First Edition: October 12, 2009
With the Senate Finance Committee scheduled to vote Tuesday on its sweeping health overhaul measure, the insurance industry is launching its attack.
Health Bills Won't Fix Doctor Shortage
Even as Congress moves to expand health insurance coverage to millions of Americans, it's doing little to ensure there will be enough primary care doctors to meet the expected surge in demand for treatment, experts say (Kaiser Health News).
How The Modern Patient Drives Up Health Costs
The doors to the clinic had been locked for over an hour, and the last light in the sky was quickly fading when two eyes appeared in Teresa Moore's office window, followed by a sharp knock and a glass-muffled plea to be let in: It was a patient (NPR).
Insurance Industry Assails Health Care Legislation
In a blistering new attack, the health insurance industry said Sunday that health care legislation drafted by Senate Democrats would drive up premiums, rather than making coverage more affordable, as the White House contends (The New York Times).
Bill Would Raise Rates, Insurance Group Says
After months of collaboration on President Obama's attempt to overhaul the nation's health-care system, the insurance industry plans to strike out against the effort on Monday with a report warning that the typical family premium in 2019 could cost $4,000 more than projected (The Washington Post).
Insurers Escalate Criticism Of Health Overhaul
The insurance industry sharply escalated its criticism of the Senate health care bill Sunday, charging that the legislation would shift costs to privately insured people, raising the price of a typical policy by hundreds - if not thousands - of dollars annually (The Associated Press).
If A Health Bill Passes, Benefits Not Immediate
Sixty years is how long Democrats say they've been pushing for legislation that provides health care access for all Americans. They'll have to wait three more if President Obama gets a bill to sign this year (USA Today).
Health Plan's Effect On Costs May Be Slight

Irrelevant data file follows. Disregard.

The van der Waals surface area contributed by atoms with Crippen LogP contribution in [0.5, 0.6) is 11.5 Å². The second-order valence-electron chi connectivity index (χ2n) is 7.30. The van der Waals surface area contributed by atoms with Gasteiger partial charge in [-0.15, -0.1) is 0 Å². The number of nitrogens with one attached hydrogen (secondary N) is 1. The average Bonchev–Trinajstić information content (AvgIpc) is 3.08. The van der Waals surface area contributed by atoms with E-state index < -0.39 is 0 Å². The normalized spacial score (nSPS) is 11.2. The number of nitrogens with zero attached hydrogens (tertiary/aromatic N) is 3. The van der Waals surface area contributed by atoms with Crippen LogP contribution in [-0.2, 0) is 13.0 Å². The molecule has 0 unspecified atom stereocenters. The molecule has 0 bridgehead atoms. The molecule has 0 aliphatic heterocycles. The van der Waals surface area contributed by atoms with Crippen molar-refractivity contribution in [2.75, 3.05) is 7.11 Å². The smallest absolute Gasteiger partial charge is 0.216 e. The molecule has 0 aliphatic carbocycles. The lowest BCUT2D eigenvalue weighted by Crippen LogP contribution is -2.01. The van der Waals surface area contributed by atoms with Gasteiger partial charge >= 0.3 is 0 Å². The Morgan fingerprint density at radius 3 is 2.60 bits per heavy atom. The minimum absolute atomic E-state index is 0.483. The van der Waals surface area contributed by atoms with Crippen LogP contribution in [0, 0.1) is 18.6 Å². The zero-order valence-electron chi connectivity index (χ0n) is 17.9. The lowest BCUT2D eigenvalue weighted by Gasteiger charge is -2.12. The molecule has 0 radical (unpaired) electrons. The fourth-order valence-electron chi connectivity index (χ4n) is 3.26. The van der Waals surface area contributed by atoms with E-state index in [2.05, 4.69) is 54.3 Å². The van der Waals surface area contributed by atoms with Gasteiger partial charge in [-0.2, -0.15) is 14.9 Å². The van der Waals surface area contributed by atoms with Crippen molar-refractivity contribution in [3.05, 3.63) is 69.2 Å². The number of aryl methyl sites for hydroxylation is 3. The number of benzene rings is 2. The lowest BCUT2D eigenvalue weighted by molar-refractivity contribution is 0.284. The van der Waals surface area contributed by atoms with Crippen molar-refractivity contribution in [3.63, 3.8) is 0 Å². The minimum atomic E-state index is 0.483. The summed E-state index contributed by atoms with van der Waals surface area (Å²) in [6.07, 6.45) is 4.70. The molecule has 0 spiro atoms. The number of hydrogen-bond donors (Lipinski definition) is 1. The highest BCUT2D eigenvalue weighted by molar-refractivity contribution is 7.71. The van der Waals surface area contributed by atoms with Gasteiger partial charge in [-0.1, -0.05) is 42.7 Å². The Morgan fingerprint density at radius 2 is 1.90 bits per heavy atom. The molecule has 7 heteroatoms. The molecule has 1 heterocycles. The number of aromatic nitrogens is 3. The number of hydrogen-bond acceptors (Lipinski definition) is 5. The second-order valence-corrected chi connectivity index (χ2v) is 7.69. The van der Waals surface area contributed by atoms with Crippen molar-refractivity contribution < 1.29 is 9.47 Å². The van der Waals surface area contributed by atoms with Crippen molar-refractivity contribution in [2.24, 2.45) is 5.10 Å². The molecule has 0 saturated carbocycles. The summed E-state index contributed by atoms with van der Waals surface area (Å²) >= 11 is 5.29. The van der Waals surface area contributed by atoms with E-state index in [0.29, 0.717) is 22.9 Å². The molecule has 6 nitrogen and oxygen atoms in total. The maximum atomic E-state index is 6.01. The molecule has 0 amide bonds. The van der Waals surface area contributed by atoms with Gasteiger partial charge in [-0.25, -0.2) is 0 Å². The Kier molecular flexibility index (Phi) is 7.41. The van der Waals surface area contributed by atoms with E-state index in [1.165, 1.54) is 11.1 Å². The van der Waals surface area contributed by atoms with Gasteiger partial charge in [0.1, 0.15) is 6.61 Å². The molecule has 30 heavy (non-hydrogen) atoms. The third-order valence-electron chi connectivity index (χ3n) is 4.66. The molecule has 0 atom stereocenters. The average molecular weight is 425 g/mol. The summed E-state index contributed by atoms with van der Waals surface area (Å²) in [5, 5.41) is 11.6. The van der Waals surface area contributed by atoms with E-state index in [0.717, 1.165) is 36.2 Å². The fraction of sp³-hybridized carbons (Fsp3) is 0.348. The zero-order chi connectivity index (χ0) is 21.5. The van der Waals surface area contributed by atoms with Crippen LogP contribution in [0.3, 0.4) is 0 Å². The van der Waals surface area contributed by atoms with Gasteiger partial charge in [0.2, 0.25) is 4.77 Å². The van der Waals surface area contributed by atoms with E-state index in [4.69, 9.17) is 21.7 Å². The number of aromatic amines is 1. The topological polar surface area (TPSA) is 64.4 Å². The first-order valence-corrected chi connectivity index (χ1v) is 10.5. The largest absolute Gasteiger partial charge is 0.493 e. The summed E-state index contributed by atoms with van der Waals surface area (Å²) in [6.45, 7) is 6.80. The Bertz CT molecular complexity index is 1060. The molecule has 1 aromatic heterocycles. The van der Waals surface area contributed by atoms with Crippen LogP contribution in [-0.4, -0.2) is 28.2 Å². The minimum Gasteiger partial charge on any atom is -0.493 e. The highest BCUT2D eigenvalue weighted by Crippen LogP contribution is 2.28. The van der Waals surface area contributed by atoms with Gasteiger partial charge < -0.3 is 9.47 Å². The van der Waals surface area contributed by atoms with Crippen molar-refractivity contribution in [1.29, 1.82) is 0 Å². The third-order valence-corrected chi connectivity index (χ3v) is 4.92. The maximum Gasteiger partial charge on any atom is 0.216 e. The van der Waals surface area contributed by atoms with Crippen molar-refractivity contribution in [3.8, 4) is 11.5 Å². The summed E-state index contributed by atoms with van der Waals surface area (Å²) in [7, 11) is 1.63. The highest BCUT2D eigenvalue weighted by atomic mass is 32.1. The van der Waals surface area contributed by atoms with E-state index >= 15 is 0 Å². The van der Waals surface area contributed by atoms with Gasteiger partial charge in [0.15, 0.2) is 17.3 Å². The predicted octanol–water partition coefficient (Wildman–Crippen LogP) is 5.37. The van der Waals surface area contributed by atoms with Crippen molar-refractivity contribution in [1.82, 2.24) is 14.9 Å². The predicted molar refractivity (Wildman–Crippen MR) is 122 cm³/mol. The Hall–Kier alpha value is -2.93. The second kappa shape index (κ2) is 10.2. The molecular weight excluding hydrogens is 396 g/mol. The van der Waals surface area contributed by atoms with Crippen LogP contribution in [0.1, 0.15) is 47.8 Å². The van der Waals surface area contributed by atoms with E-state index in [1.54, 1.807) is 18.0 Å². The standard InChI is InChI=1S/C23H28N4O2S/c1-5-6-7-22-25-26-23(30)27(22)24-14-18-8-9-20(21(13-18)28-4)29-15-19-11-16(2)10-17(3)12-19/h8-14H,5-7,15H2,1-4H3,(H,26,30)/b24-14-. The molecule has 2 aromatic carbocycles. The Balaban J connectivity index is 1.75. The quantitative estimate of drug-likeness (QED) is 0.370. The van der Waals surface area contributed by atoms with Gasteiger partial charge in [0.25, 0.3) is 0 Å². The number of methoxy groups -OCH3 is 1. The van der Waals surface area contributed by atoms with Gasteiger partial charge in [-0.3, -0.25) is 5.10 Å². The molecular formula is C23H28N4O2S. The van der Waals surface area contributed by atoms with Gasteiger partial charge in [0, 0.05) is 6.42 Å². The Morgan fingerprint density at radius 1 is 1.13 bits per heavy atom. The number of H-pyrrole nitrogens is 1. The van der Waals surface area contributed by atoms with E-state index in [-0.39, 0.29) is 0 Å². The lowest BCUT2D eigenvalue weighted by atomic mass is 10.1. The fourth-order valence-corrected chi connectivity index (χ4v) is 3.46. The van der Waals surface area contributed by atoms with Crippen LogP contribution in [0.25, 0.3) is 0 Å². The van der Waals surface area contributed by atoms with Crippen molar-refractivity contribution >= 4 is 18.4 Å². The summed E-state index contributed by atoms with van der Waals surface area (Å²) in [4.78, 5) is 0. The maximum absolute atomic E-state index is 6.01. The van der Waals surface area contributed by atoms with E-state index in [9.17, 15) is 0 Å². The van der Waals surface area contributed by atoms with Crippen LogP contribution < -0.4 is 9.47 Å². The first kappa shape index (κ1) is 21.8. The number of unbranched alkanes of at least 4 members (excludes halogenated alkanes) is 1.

Despite repeated promises by President Obama and Democratic leaders that their health care overhaul would lower costs, the proposals before Congress would probably not cut overall US health care spending significantly anytime soon, health policy specialists say (The Boston Globe).
Study Finds Disconnect Between Healthcare Needs And Support For Reform
A new study points to a political paradox in the long, wrenching debate over revamping the healthcare system: Some members of Congress whose constituents stand to gain the most are nonetheless opposing the bill, while others whose constituents will likely pay more for little reward are some of its most ardent supporters (Los Angeles Times).
Senate Prospects For Healthcare Co-Ops Dim
The prospects for setting up membership-run healthcare co-ops, an idea favored by Senate Finance Committee Chairman Max Baucus (D-Mont.), are growing dimmer in the Senate (The Hill).
Watering Down The Public Option
Senate Democrats are growing increasingly bold in predicting a public health insurance option will pass Congress this year, defying months of pessimism and outright opposition from party moderates (Politico).
Obama Points To Health-Care Progress
U.S. President Barack Obama used his weekly radio address to point to growing momentum to overhaul U.S. health care and to urge Congress to "finish the job" of enacting such reforms (The Wall Street Journal).
Deductibles Bigger Part Of Health Equation This Year
Workers may need to do more homework when they evaluate their health coverage options this fall (The Associated Press).
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